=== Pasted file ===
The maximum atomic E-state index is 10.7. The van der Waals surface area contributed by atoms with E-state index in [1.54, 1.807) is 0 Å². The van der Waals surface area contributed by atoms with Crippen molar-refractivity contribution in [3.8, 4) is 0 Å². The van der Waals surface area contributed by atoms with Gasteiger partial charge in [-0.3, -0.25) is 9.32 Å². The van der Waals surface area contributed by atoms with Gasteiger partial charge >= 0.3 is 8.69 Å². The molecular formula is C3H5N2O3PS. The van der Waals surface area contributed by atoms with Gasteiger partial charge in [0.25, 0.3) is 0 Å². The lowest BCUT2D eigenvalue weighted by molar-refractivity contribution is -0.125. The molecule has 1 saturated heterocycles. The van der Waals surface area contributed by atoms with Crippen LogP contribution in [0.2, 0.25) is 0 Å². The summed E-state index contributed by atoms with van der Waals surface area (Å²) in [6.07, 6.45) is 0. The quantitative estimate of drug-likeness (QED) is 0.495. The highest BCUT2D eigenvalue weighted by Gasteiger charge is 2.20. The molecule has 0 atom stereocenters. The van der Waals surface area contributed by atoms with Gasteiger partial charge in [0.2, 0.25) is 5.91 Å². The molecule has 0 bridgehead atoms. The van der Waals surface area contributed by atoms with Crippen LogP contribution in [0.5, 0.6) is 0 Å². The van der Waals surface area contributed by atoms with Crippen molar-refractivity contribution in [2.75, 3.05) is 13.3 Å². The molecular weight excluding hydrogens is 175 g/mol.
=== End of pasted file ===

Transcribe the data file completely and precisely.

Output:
The maximum atomic E-state index is 10.7. The van der Waals surface area contributed by atoms with E-state index in [1.54, 1.807) is 0 Å². The van der Waals surface area contributed by atoms with Crippen molar-refractivity contribution in [3.8, 4) is 0 Å². The van der Waals surface area contributed by atoms with Gasteiger partial charge in [-0.3, -0.25) is 9.32 Å². The van der Waals surface area contributed by atoms with Gasteiger partial charge >= 0.3 is 8.69 Å². The molecular formula is C3H5N2O3PS. The van der Waals surface area contributed by atoms with Gasteiger partial charge in [0.25, 0.3) is 0 Å². The lowest BCUT2D eigenvalue weighted by molar-refractivity contribution is -0.125. The molecule has 1 saturated heterocycles. The van der Waals surface area contributed by atoms with Crippen LogP contribution in [0.2, 0.25) is 0 Å². The summed E-state index contributed by atoms with van der Waals surface area (Å²) in [6.07, 6.45) is 0. The quantitative estimate of drug-likeness (QED) is 0.495. The highest BCUT2D eigenvalue weighted by Gasteiger charge is 2.20. The molecule has 0 atom stereocenters. The van der Waals surface area contributed by atoms with Gasteiger partial charge in [0.2, 0.25) is 5.91 Å². The molecule has 0 bridgehead atoms. The van der Waals surface area contributed by atoms with Crippen LogP contribution in [0.5, 0.6) is 0 Å². The van der Waals surface area contributed by atoms with Crippen molar-refractivity contribution in [2.75, 3.05) is 13.3 Å². The molecular weight excluding hydrogens is 175 g/mol.